Monday, January 11, 2016

Writing the First Chapter: How to Plan a Strong First Chapter

Developing a strong first chapter is often a matter of trial and error.  The first chapter is usually the one that is rewritten the most.  Here are some tips to help you get it right the first time

The first chapter is the most important chapter in the book because it is the first example of your writing the readers will see. It must have the power to draw them in and interest them in the rest of the book. The first chapter also determines the voice, tone, and atmosphere of the story.

Start with Conflict or a Point of Interest

While the first chapter doesn’t have to start with soap-opera drama, it must have enough action to interest the reader.  Many writers choose to begin their story at a point of conflict such as at a place where the hero is in immediate danger.  For example, the logical place to begin a mystery would be with the discovery of the body, not the detective commuting to work or reading the morning newspaper.

Providing Background Information

Many instructors habitually advise their students to throw away the first chapter.  Should you?  That depends.  Many writers make the mistake of including far too much background information in the first chapter.  This is because they are anxious to set the groundwork for the rest of novel. They want readers to know everything about their character from the start.

The first chapter should start where the action begins.  This action can be either physical, such as a fight or a boating accident--or emotional such as losing a love one or other trauma that might cause strong feelings. 

The first chapter should not start with a lot of who, what and where explanation about your character and how he got into this mess. The first chapter should provide only the bare essentials in background information.  For example, it might be necessary for the reader to know where your hero lives, but not, at this point, where he went to school, how many kids he has, whether or not he gets along with his mother.  These points can be introduced if and when they become pertinent to the story. Though additional information is necessary, it does not all have to be crowded into the first chapter.  If there is too much explanation, most of it can be discarded, and what is essential should be threaded into to a later part of the book.

What goes in the Middle of the First Chapter

Now that you have gotten their interest, you must develop the chapter by deepening the conflict.  If you have started with a point of action, now is the time to bring into focus the details of the event, and the character’s reactions to the event.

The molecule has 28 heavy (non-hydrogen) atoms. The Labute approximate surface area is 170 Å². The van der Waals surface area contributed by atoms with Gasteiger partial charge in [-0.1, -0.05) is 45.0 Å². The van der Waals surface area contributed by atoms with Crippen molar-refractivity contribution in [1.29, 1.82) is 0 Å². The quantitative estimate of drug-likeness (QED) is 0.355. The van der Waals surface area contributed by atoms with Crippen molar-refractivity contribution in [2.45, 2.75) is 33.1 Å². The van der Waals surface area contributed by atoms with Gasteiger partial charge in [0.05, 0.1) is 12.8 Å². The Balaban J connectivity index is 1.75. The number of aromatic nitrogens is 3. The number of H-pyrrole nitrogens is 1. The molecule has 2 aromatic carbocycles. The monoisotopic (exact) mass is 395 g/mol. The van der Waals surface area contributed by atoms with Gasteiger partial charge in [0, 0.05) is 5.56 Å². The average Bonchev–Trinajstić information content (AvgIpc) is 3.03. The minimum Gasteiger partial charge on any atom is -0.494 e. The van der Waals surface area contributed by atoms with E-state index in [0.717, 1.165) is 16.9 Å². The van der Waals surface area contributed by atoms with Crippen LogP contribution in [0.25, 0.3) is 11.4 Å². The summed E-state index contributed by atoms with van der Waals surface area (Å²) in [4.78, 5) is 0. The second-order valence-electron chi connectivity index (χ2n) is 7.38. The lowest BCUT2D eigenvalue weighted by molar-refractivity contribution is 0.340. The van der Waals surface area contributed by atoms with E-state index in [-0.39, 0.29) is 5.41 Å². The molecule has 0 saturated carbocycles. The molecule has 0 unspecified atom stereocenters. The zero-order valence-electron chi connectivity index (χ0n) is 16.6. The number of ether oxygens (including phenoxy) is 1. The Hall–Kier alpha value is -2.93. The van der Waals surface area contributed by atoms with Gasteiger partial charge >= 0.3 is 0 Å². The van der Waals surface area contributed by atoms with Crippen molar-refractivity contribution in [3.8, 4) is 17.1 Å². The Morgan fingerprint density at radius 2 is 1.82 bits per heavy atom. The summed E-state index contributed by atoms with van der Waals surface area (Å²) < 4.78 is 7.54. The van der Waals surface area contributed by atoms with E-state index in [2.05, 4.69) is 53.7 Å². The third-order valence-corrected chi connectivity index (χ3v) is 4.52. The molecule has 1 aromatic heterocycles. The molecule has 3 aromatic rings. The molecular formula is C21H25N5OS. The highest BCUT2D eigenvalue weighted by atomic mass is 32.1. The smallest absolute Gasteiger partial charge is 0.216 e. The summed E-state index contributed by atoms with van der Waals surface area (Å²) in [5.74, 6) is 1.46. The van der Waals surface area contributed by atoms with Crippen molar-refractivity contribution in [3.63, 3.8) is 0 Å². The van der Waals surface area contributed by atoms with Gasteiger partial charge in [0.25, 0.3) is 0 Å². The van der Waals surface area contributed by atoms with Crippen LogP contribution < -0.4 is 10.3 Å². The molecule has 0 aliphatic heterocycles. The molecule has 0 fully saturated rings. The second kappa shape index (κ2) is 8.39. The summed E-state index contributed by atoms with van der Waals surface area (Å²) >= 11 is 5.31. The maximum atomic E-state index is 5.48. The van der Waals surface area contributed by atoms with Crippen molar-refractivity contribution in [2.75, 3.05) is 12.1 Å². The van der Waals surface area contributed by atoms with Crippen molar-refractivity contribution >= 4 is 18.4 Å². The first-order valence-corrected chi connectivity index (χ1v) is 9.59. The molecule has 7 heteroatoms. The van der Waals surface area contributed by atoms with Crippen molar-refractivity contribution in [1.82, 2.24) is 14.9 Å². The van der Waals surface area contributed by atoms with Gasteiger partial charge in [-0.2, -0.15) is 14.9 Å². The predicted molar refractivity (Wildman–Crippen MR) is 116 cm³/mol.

If the chapter begins with a car accident, now the protagonist can react to the situation and a bit can be told about his or her reaction the the situation.

End with a Question or Cliffhanger

Just as the first chapter begins with a bang, it should not end with a whimper.  The final lines should pose a question that draws readers into the next chapter.

If your book is a mystery, have the detective discover an unusual lead or clue he plans to follow up on.  If your story is a romance, cut the first chapter off at the point where the boy asks the girl for a date, not after the reader already knows her answer.  If you are writing a thriller, stop the first chapter with the hero hanging onto the ledge of the building, not after he has jumped to safety.

By the end of the first chapter the reader should
*be introduced to the main characters
*know where the story takes place
*Have a feeling for the atmosphere of the book
*be introduced to the main problem or conflict and some kind of mental or physical excitement

  More Writing Tips:  Fiction: From Writing to Publication

Check back for more tips on writing the middle part of the novel and the ending!


  1. Very informative blog post. I will send this to my granddaughter, who is a beginner writer already at age 15 (and extremely good at it). Sounds like you ladies have figured it out and are successful!. Hurray for you. Best wishes for continued success. Elaine Faber:
    Black Cat's Legacy;
    Black Cat and the Lethal Lawyer,
    Black Cat and the Accidental Angel;
    Mrs. Odboddy-Hometown Patriot

    1. We're glad you found the post informative.

  2. I also like to share one tips.. After you have written a bunch, read through what you have written, make sure it comports with controlling case law, so some more research if necessary, and then revise some more.

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